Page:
Thursday, July 23, 2009
Black Plastic Bag
Washington City Paper: It seems your first record—most of it was very visceral, and then there were a couple more electronic numbers. But this one is more coherent.
Christopher Goett: I would totally agree with that. While I love our first record for what it is, in terms of documenting where we were at the time, I think it represents us figuring out how to play together. We got into the studio in Summer 2007 so we were just playing together for over a year. The last song on this new record is actually one of the first songs we ever played together, in ‘06.
Washington City Paper: I was going to ask about that song [“Ascend”]. I think you can read it as a bit of a band manifesto. Or at least that’s how I read it.
Christopher Goett: Yeah, yeah. It was literally the first song we played together. I kind of came in with those rough chords … those lyrics, they’re a little bit nostalgic, a little bit about getting a sense of your time and place. And that’s kind of how we approach a lot of things. I work for a nonprofit. I met Jenn at a community nonprofit in Northeast D.C. [eSharp Music Center] I think we’ve been involved in community in a lot of ways. I know it sounds cliché but it’s important to us.
Washington City Paper: It seems you write a lot about neighborhoods.
Goett: Yeah, I think in neighborhoods [he laughs again]. I was a community organizer for several years.
Washington City Paper: The blog party line seems to be that you’re one of the last bands embodying a “D.C. sound.” Do you buy that?
Goett: I have mixed feelings about that. I think most people are saying that as a compliment, but when I think of the D.C. sound, I think of a wide swath of kinds of music. There’s so many different kinds of bands. If you take Teen Beat or DeSoto or Dischord, even within there there’s a large spectrum. I love the D.C. “sound,” I suppose, and I’m not ashamed to be part of it at any stretch. I am a part of this community, and I’m entrenched in it and I like it. It’s one of those things [where I say], “Oh yeah, that’s really nice, but I don’t really know what that means.”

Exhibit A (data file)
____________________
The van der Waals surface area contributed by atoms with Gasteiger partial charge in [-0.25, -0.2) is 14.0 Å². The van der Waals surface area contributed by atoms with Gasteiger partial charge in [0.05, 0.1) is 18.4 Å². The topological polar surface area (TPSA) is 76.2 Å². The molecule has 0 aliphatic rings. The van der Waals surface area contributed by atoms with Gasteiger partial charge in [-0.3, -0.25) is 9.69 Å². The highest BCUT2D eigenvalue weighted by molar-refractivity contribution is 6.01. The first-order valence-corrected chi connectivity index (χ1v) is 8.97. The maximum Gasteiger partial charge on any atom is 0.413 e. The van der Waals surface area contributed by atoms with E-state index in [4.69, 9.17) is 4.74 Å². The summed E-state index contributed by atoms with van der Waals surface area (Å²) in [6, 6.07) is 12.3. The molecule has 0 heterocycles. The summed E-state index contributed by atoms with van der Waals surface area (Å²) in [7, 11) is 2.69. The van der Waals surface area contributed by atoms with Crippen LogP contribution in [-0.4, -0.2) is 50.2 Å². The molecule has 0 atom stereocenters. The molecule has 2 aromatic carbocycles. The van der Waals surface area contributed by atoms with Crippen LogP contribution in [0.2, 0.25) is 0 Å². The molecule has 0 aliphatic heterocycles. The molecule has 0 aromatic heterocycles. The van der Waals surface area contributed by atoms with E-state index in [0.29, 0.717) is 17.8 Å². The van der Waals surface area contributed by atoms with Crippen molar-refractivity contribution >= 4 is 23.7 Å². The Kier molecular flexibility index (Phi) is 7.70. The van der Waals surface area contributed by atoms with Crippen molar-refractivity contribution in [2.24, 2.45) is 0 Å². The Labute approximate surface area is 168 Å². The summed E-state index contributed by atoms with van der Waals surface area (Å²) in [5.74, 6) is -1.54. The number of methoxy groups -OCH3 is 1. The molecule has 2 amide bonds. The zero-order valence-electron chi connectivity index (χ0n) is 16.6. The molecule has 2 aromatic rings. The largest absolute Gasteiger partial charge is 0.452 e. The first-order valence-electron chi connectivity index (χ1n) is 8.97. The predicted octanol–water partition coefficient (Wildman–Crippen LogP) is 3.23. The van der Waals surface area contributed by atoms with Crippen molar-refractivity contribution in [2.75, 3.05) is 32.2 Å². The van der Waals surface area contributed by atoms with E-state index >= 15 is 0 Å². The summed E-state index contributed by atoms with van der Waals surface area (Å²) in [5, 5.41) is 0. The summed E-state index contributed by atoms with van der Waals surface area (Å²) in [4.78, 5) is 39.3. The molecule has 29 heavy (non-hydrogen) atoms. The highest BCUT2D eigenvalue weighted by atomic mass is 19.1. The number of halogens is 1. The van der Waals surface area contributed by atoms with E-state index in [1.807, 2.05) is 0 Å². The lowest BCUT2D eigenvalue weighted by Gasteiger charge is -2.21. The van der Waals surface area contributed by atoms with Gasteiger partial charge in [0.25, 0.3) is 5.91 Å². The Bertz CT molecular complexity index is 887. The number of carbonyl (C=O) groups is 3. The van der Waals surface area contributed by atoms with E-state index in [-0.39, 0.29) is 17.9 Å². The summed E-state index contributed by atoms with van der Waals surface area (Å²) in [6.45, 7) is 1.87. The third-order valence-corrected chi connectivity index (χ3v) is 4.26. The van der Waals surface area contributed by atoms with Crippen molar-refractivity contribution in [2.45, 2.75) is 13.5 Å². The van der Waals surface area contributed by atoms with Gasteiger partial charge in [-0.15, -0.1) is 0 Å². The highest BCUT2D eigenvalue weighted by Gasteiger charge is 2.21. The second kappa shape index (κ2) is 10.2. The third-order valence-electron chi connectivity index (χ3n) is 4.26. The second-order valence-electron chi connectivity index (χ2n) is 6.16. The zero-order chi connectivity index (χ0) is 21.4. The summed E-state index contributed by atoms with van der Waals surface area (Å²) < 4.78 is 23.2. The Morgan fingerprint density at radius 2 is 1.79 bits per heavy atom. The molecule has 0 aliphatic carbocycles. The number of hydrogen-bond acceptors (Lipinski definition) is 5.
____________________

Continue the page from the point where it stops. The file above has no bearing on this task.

Washington City Paper: Can you tell me how the band formed?
Goett: Steve and I were in a band called Eight Track Mind that kicked around for most of ‘05 and some of ‘04, and it was becoming a situation where band members were moving further apart … It was mostly Steve’s songs and I was kind of playing second guitar. And Jenn and I were working together … in a studio called eSharp. And so kids were learning midi and learning guitar, bass, drums … it was actually really cool. Some young Go-go bands started cropping up. And so Jenn and I worked at the same nonprofit right around when our other band was stopping, and I knew she was an awesome drummer. And I said, “Hey, are you interested in playing rock again?” [Jenn Thomas walks up] … that was probably March of ‘06. We played a house show, I think in May …
Thomas: It was pretty much “let’s do it right now. O.K.” Then it what was like, “O.K. it’s working. Now let’s keep going.” And that’s that.
Goett: We all bring a different thing to the table.
Washington City Paper: What are those things?
Goett: I mean our perspective in terms of our library. That’s just an audiophile term, sorry, but I mean our collection. I love My Bloody Valentine, Ride and shoegaze stuff as much as I love punk, like T.S.O.L. and The Germs and all that other stuff.
Washington City Paper: … like the horror-rock T.S.O.L.?
Goett: No, the earlier stuff, please. [Everyone laughs.] And then Jenn turned me on to the Big Boys and stuff I wish I’d heard about … We’re not one-note in terms of where we’re coming from. I don’t mean to sound nerdier than I need to be, but I think that it helps. Steve has a certain proclivity where he’s coming form, I have a certain proclivity, Jenn has a certain proclivity …
Thomas: Steve comes from a little bit more of a smoother background.
Goett: Actually, Steve was in a hip-hop band for 10 years.
Thomas: And he comes from a melodic classic-rock [background], like Pink Floyd, and he really loves the stories behind the music and he brings in a lot of that in lyrics. … And my background is more like protest punk, like early D.C. stuff. I came from Austin to here, and I was at University of Texas for a while and saw the Big Boys and Minor Threat. And I moved up here as a skate punk. At some of the shows I remember being the only girl in a bright yellow Zorlac shirt amid an entire sea of people dressed in black. I was wearing cowboy boots and people were like, “whoa …”
Black Plastic Bag
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